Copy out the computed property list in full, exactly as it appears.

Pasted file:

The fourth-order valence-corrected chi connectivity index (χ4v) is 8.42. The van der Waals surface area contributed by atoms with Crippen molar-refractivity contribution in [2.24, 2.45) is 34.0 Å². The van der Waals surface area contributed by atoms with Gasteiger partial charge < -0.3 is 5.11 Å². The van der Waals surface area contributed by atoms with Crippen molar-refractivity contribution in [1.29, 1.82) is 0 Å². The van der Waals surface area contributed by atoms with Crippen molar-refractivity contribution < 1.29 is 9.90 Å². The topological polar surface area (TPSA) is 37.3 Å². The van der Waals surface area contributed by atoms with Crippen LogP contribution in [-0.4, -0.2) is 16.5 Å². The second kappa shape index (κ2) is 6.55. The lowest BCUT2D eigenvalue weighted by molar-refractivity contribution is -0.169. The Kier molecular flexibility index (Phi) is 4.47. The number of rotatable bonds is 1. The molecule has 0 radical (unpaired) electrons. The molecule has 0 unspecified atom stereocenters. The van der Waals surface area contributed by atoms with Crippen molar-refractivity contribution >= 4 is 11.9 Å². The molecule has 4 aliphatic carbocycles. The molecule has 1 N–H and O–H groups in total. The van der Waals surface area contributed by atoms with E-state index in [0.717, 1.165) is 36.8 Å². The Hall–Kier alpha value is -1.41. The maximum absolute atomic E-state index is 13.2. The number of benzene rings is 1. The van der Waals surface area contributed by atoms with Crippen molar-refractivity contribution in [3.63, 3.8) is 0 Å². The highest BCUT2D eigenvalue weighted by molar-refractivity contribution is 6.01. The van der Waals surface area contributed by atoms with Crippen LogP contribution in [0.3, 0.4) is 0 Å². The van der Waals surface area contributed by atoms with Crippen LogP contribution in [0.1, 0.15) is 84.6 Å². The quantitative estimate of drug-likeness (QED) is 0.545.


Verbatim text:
The fourth-order valence-corrected chi connectivity index (χ4v) is 8.42. The van der Waals surface area contributed by atoms with Crippen molar-refractivity contribution in [2.24, 2.45) is 34.0 Å². The van der Waals surface area contributed by atoms with Gasteiger partial charge < -0.3 is 5.11 Å². The van der Waals surface area contributed by atoms with Crippen molar-refractivity contribution in [1.29, 1.82) is 0 Å². The van der Waals surface area contributed by atoms with Crippen molar-refractivity contribution < 1.29 is 9.90 Å². The topological polar surface area (TPSA) is 37.3 Å². The van der Waals surface area contributed by atoms with Crippen LogP contribution in [-0.4, -0.2) is 16.5 Å². The second kappa shape index (κ2) is 6.55. The lowest BCUT2D eigenvalue weighted by molar-refractivity contribution is -0.169. The Kier molecular flexibility index (Phi) is 4.47. The number of rotatable bonds is 1. The molecule has 0 radical (unpaired) electrons. The molecule has 0 unspecified atom stereocenters. The van der Waals surface area contributed by atoms with Crippen molar-refractivity contribution >= 4 is 11.9 Å². The molecule has 4 aliphatic carbocycles. The molecule has 1 N–H and O–H groups in total. The van der Waals surface area contributed by atoms with E-state index in [0.717, 1.165) is 36.8 Å². The Hall–Kier alpha value is -1.41. The maximum absolute atomic E-state index is 13.2. The number of benzene rings is 1. The van der Waals surface area contributed by atoms with Crippen molar-refractivity contribution in [3.63, 3.8) is 0 Å². The highest BCUT2D eigenvalue weighted by molar-refractivity contribution is 6.01. The van der Waals surface area contributed by atoms with Crippen LogP contribution in [0.3, 0.4) is 0 Å². The van der Waals surface area contributed by atoms with Crippen LogP contribution in [0.1, 0.15) is 84.6 Å². The quantitative estimate of drug-likeness (QED) is 0.545.